The Constitution Guarded Against Tyranny Dbq

923 Words4 Pages
The United States of America declared its independence from England because the king was abusing his powers like a tyrant. For example, the king set taxes without consent, unfair laws, and set soldiers in times of peace. According to James Madison, “The accumulation of all the same hands whether at one, a few, or many is the very definition of tyranny.” In 1781, the United States’ first constitution, the Articles of Confederation, was approved. The Articles of Confederation gave most of the power to the states but unfortunately failed because there was no leader, no court system, and no power to tax. Because of this, a new constitution had to be made. The Constitution was written in the city of Philadelphia, in May 1787, by 55 delegates from 12 of the 13 states. The Constitution guarded against tyranny through federalism, separation of powers, checks and balances, and the Great Compromise. The Constitution guarded against tyranny through federalism. Federalism is a type of government in which the states and federal government share powers. [Doc A is an excerpt from Federalist Paper #51 written by James Madison in 1788. The 85 Federalist Papers were written by…show more content…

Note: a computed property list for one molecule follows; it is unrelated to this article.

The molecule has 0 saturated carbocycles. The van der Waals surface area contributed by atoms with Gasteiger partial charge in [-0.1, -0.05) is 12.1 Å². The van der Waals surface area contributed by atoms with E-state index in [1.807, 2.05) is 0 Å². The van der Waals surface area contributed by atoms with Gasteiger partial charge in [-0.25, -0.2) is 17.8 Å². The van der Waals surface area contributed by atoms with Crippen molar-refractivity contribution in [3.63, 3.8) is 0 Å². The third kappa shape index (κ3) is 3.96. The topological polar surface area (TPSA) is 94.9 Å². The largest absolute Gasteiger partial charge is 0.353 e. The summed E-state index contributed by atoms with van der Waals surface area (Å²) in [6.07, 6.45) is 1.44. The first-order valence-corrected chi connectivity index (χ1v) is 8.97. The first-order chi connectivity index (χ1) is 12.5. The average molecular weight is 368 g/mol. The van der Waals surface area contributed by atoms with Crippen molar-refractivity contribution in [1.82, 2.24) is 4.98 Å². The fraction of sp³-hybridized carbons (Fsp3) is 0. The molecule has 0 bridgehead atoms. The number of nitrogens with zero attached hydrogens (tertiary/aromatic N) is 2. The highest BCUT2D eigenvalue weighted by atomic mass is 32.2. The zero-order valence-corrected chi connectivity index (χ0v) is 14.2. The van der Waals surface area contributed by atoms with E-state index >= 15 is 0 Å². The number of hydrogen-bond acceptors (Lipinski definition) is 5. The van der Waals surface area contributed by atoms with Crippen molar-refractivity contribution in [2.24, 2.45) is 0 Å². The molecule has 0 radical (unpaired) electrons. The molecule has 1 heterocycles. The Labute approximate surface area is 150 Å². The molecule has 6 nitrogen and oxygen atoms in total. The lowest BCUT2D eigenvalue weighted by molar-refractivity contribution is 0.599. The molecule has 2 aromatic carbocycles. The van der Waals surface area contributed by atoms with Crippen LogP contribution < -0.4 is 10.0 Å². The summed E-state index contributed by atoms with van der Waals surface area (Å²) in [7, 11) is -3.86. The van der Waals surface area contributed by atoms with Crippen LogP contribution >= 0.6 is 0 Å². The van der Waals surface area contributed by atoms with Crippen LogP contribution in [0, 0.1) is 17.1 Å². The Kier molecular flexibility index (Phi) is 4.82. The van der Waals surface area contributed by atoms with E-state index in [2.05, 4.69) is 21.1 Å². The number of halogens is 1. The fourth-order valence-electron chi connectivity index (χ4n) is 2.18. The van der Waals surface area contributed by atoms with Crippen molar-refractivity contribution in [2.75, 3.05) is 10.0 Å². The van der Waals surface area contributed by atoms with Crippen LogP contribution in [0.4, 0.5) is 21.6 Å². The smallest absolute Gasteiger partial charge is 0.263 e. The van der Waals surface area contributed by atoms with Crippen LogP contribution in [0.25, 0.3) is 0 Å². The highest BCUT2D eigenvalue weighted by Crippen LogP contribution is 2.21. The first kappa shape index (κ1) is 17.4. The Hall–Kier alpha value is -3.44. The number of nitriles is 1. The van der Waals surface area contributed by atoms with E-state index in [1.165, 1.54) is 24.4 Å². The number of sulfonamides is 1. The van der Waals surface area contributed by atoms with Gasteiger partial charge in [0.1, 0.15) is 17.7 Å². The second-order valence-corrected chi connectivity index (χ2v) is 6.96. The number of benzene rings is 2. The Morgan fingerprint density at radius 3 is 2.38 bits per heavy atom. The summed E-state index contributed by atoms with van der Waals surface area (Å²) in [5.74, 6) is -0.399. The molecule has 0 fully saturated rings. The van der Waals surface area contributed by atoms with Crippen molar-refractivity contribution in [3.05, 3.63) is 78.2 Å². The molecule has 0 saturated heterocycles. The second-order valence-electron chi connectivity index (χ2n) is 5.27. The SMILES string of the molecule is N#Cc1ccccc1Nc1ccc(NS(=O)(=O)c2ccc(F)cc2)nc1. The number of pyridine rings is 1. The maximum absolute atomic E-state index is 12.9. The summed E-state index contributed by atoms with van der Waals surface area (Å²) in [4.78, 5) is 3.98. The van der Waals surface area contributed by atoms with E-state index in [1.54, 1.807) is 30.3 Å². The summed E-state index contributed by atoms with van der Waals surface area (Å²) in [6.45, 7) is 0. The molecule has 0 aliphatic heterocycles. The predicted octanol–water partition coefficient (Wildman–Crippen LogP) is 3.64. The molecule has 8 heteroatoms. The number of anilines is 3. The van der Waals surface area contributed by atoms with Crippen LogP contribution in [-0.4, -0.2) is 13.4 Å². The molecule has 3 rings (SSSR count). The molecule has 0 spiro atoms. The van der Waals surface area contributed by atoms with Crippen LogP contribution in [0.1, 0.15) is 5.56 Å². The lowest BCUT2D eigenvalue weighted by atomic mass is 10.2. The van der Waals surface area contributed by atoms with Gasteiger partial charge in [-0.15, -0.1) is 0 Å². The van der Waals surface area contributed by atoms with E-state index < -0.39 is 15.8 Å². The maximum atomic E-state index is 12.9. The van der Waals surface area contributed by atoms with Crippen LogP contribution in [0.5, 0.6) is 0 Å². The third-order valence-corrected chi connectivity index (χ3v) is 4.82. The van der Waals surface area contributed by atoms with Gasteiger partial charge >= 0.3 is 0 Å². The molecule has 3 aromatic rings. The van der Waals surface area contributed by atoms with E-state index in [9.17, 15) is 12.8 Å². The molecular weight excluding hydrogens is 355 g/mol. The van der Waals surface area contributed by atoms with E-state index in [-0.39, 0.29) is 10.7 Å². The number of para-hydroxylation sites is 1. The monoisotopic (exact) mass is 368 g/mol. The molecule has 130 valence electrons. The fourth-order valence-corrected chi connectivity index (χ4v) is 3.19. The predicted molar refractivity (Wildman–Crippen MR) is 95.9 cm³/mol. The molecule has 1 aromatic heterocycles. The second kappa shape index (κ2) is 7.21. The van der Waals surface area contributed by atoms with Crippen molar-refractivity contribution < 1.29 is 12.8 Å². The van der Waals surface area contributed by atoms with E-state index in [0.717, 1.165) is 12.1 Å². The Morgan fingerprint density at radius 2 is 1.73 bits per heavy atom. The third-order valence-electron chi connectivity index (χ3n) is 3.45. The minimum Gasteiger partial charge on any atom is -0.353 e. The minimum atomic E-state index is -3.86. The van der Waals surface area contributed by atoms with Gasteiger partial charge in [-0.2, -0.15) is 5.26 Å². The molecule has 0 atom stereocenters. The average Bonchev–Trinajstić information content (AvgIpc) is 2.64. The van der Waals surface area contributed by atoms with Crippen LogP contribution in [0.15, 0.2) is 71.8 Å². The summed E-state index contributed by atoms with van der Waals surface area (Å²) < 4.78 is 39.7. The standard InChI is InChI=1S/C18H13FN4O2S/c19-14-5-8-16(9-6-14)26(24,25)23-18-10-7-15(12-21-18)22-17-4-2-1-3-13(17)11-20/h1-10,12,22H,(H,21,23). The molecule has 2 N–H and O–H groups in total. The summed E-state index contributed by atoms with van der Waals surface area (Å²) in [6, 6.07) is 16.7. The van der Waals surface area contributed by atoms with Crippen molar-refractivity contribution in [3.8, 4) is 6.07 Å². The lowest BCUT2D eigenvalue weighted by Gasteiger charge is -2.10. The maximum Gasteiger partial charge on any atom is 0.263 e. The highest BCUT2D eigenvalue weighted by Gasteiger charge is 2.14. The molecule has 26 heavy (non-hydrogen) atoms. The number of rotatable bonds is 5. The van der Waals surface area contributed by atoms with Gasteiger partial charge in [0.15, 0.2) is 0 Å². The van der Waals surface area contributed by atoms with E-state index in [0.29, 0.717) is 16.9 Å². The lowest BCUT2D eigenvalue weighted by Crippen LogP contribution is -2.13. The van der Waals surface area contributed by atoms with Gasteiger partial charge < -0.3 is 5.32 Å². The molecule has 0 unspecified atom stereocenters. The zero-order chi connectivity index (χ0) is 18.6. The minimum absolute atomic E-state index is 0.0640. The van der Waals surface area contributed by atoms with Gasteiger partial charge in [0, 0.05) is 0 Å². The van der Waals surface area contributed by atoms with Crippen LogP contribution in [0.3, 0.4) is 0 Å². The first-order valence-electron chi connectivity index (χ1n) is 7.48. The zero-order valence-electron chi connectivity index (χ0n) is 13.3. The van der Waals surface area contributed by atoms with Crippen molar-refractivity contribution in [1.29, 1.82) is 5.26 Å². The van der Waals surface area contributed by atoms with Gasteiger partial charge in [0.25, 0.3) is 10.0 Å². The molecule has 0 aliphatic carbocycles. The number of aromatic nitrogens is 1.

Checks and balances prevents any one branch from having too much power. [Doc C is an excerpt from Federalist Paper #51 written by James Madison in 1788. The Federalist Papers were papers written to convince people to ratify the Constitution.] According to Doc C, ”...the constant aim is to divide and arrange several offices in such a manner as that they may be a check on the other…” In this quote, Madison is saying that *the Constitution made the three branches divided in a way that they can watch and check over each other. This system guards against tyranny because it ensures that the three branches won’t overpower one another.* This shows how the Constitution uses a system of checks and balances to guard against
Open Document